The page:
Our Development Director Tim Thorlby blogs on what happened at the second of the Centre’s new programme of seminars for local church leaders. The seminar marked the publication of our new Lent book called Just Love written by Angus Ritchie (CTC Director) and Paul Hackwood (Executive Chair of the Church Urban Fund).
On Tuesday 21st January, the Centre welcomed over 20 local church leaders and practitioners from across London to take part in the second of our new programme of seminars ‘Theology for the Local Church’. These seminars – which are hosted at the Royal Foundation of St Katharine in east London – aim to equip local churches with the latest theology and practice on a key issue and then to provide the space for discussion and reflection.
This seminar focused on some of the core messages of our book Just Love and also explored the group’s past experiences of Lent and how churches can prepare for Lent 2014.
Our experiences of Lent vary widely. Whilst most of us recognise the value of Lent as an encouragement to forget self and trust God more, the routes that we have taken to get there are diverse. For some there are tried and tested practices of self-denial and simpler living for a season. A twist on simpler living suggested by one busy participant was ‘sequential living’ – learning to live in, and enjoy, each moment at a time, rather than too much multi-tasking. Other common themes in Lent are ‘food’ and ‘community’, taking the time to eat together (even just soup) and even journey together on pilgrimages. Lent can be a time for building friendships and community. For those with muslim neighbours, it can also be a point of contact with a community that often takes fasting rather more seriously (in Ramadan)!
In the midst of seeking God in Lent 2014, Just Love encourages us to be both spiritually aware and also engaged in our social and economic context.
Paul Hackwood summarised some of the key material challenges facing the UK today, with growing poverty and inequality. As our nation’s wealth continues to concentrate into ever fewer hands, Christians are required to ask ‘what kind of society do we want to live in?’. And as we increasingly see the failures of both State and Market in providing satisfactory answers to this question, Paul suggested that the best way to secure change was through a social movement of people committed to bringing about a better society – through spiritual and material means. Just Love is meant as a contribution towards this aim.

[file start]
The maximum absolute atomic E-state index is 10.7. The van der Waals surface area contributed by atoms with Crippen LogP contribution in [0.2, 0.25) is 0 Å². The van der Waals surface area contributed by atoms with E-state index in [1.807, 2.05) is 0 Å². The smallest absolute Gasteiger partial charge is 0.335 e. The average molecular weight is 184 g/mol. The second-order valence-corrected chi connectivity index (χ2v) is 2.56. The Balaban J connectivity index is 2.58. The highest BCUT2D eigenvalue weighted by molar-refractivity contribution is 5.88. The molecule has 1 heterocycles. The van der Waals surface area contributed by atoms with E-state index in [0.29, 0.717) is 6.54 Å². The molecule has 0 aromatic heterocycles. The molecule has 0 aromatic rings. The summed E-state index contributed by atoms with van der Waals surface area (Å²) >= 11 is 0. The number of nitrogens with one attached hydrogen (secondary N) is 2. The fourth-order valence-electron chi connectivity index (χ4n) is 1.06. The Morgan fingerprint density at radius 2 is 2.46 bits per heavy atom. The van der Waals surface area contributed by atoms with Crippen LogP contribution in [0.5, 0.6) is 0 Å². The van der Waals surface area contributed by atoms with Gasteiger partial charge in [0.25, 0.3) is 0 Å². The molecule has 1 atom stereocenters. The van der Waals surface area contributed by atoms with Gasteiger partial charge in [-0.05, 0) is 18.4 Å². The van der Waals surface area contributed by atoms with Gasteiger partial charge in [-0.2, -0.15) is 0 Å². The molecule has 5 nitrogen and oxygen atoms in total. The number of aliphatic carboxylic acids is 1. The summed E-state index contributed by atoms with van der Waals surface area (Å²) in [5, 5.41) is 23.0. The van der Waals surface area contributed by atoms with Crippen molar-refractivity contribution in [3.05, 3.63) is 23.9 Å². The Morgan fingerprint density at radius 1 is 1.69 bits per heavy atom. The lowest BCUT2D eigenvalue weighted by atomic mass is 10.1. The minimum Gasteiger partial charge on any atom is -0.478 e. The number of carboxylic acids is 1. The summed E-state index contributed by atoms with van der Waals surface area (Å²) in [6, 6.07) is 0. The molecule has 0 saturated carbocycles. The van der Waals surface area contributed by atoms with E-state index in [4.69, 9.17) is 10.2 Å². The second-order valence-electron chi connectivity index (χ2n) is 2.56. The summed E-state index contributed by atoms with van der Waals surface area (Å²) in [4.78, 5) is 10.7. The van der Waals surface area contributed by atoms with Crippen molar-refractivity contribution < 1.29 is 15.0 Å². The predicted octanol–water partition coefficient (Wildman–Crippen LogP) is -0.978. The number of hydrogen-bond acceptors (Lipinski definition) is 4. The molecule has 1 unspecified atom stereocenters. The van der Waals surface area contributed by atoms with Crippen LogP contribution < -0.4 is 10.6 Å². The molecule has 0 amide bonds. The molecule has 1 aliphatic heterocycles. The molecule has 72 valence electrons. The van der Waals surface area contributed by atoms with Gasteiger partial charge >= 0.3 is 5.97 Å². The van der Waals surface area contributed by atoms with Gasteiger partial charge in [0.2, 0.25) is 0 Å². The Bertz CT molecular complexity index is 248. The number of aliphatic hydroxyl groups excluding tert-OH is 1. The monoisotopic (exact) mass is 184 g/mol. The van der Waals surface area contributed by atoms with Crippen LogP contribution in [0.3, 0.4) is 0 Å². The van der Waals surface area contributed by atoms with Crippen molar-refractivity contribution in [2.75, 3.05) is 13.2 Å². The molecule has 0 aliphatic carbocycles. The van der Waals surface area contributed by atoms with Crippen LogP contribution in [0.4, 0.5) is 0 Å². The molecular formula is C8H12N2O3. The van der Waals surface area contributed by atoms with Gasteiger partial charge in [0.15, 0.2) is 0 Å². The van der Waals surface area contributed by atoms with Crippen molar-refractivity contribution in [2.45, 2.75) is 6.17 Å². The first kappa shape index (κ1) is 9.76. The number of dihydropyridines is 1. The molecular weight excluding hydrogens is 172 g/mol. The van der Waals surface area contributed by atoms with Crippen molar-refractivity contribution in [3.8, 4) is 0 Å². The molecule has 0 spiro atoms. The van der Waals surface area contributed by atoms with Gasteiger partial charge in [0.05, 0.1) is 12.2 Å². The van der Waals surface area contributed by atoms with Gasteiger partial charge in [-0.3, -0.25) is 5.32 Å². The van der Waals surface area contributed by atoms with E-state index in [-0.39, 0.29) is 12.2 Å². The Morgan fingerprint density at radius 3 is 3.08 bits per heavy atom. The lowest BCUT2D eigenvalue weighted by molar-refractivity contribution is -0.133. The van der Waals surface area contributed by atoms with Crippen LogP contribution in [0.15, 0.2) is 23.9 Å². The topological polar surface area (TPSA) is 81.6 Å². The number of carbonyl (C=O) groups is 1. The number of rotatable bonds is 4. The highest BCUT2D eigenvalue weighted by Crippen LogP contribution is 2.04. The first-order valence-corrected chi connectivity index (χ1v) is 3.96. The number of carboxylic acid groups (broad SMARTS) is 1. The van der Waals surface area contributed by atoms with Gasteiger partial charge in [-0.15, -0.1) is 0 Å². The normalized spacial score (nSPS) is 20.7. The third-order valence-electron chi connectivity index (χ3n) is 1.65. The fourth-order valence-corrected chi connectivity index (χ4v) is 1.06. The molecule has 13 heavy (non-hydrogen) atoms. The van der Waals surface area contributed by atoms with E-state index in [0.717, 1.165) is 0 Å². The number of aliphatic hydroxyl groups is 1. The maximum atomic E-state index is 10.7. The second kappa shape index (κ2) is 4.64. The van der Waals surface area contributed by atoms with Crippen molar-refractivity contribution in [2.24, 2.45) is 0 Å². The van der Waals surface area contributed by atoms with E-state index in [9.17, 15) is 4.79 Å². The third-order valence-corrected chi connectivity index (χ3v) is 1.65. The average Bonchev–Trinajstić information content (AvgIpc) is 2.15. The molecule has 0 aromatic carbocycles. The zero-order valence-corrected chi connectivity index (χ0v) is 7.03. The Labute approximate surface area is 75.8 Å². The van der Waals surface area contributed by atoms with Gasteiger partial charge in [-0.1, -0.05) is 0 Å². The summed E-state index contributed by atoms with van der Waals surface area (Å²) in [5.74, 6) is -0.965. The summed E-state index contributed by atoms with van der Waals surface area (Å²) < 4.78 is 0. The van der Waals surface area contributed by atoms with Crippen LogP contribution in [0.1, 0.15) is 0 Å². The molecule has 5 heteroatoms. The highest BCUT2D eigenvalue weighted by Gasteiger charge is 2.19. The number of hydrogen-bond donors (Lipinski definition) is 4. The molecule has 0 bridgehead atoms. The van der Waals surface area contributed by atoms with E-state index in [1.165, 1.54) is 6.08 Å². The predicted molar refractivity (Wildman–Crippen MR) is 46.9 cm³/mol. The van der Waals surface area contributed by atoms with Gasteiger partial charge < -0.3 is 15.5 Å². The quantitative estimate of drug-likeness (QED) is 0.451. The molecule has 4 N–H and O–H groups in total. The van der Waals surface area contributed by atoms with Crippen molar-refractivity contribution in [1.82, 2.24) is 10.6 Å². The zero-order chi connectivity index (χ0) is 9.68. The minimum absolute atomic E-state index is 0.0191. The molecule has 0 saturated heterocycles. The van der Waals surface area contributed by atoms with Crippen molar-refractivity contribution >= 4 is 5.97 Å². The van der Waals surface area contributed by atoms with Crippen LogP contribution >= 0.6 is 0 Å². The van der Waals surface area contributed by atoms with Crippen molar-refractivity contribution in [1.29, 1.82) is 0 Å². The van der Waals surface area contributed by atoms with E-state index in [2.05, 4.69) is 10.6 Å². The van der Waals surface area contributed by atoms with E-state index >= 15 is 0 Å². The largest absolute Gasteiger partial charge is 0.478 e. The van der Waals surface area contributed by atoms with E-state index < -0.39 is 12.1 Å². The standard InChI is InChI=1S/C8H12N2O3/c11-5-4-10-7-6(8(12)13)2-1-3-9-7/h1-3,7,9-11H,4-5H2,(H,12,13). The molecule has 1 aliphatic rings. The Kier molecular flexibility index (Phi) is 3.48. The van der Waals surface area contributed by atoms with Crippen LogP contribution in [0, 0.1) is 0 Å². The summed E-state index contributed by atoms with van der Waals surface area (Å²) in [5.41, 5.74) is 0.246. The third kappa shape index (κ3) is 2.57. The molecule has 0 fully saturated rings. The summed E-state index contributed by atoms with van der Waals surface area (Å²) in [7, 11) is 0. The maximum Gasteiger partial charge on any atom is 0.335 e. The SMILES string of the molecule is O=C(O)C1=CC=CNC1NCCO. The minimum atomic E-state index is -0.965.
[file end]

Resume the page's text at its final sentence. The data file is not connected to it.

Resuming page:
Angus then unpacked some of the book for us. Each of the six chapters takes a Lenten gospel reading as its starting point and then offers both a theological reflection and a practical suggestion for action. The Seminar then divided into small groups and we discussed the first chapter (on the Transfiguration of Christ). We finished with a presentation from CTC’s SingSpire Co-ordinator, Tom Daggett, about the Cantignorus Chorus – a recent practical example of how one church has helped to develop a stronger community amongst some of its most neglected neighbours.
The Centre will be hosting a ‘Theology for the Local Church’ seminar at St Katharine’s every two months. Our next seminar is Tuesday 11th March (again from 10.30am, ending with lunch at 1pm) exploring how we can be ‘a church of the poor, not just for the poor’, and looking at how churches include homeless people. Our seminars are free, but we do ask people to register in advance, by emailing firstname.lastname@example.org. If you would like to be kept up to date with our forthcoming events, please join our monthly mailing list.